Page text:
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Saturday, September 12, 2009

I wonder if there are any atheist or even agnostic musicians from India in the last 50 years (post-Darwin, generally speaking) whose legacy is half as impressive as that of Ilayaraja's or Rahman's or Balamuralikrishna's or M.S.Subbalakshmi's. I wonder if there's a direct relationship between submitting oneself to the divine and creating divine music.

6 comments:

venkatramanan said...

Prasad! Remembered about this topic in our discussions! Read in a Balakumaran novel about this ("இன்னும் பாலகுமாரனை விட்டு மாறலியா நீ?!") he actually observed this - Those who opposed Atheists took advantage of music to reach people & spread about God!

And seems Anjali makes both of you to realize new things in life! Happy parenting!

Venkat

Prasad Venkataramana said...

Venkat,
You're reading too much into my post - this has got nothing to do with my religious beliefs upon Anjali's arrival. But I agree with you that Indian classical music has many pieces (that move me to tears just like that) that are the result of composers melting themselves to seek the blessings of a supernatural entity. I distill the music from the meaning in order to not decry the ludicrousness of the lyrics. At least as per the law of averages, we should soon have an atheist musical genius.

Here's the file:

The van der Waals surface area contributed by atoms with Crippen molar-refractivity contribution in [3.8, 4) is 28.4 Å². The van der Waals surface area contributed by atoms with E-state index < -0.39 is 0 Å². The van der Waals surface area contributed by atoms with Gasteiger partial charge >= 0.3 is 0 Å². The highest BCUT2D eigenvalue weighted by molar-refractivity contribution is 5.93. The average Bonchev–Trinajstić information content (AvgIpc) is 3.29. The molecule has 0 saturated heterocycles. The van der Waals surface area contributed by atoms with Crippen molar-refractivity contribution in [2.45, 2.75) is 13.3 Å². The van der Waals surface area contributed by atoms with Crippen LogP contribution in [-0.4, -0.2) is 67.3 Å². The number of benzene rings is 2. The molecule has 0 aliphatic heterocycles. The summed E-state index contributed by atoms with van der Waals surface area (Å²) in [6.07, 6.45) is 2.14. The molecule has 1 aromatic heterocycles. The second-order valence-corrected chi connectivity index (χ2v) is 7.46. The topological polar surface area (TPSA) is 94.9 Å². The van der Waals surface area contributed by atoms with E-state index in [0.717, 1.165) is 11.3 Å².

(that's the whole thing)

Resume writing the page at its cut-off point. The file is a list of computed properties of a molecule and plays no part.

venkatramanan said...

Prasad! My comment //seems Anjali makes both of you to realize new things in life! Happy parenting!// has got nothing to do with this post!

I made this comment on your other posts (Then why in this post? Because I read all your posts in the feedreader during the weekend & hence a consolidated(?) comment!)

Vidya said...

"I wonder if there's a direct relationship between submitting oneself to the divine and creating divine music."

"I agree with you that Indian classical music has many pieces (that move me to tears just like that) that are the result of composers melting themselves to seek the blessings of a supernatural entity"


True. Every time I hear the rendering of 'Kuraiondrum illai' by M.S.Subbalakshmi, tears roll down my eyes.

Prasad Venkataramana said...

Vidya,
The answer eludes me. It's quite possible that there's a magnificent musical genius who happens to be an atheist in the west. The level of education and social outlook in western countries make it a bit easy for someone to question and easily move away from theism. But I don't have it my genes (or I'm yet to be musically conditioned) to appreciate western music that moves me. Indian culture doesn't allow any leeway in this regard - my wife's biology teacher also taught moral science and treated as if they were mutually exclusive.

When it comes to Indian music, which is the only music I get, I want to listen to the compositions of someone who is unencumbered by any supernatural devotion, I want to listen to free music, that's created for the sole purpose of joy to humanity.

Vidya said...

Not clear how a beautiful yet devotional composition stops you from listening to it as free, whole music? Not sure if i made the point. Have you listened to priya sister's rendering of Asai mugam marandhu poche, or Aruna Sairam's Maadu meikkum kanne? The Kanna, could be anyone, anything right?

That said, I think Indian (classical)music (Goddess Saraswathi personified!) does not see these two apart. I will never be able to find a music teacher/school for my children if I were to hunt on your lines.

Okay, is my confusion apparent?:-)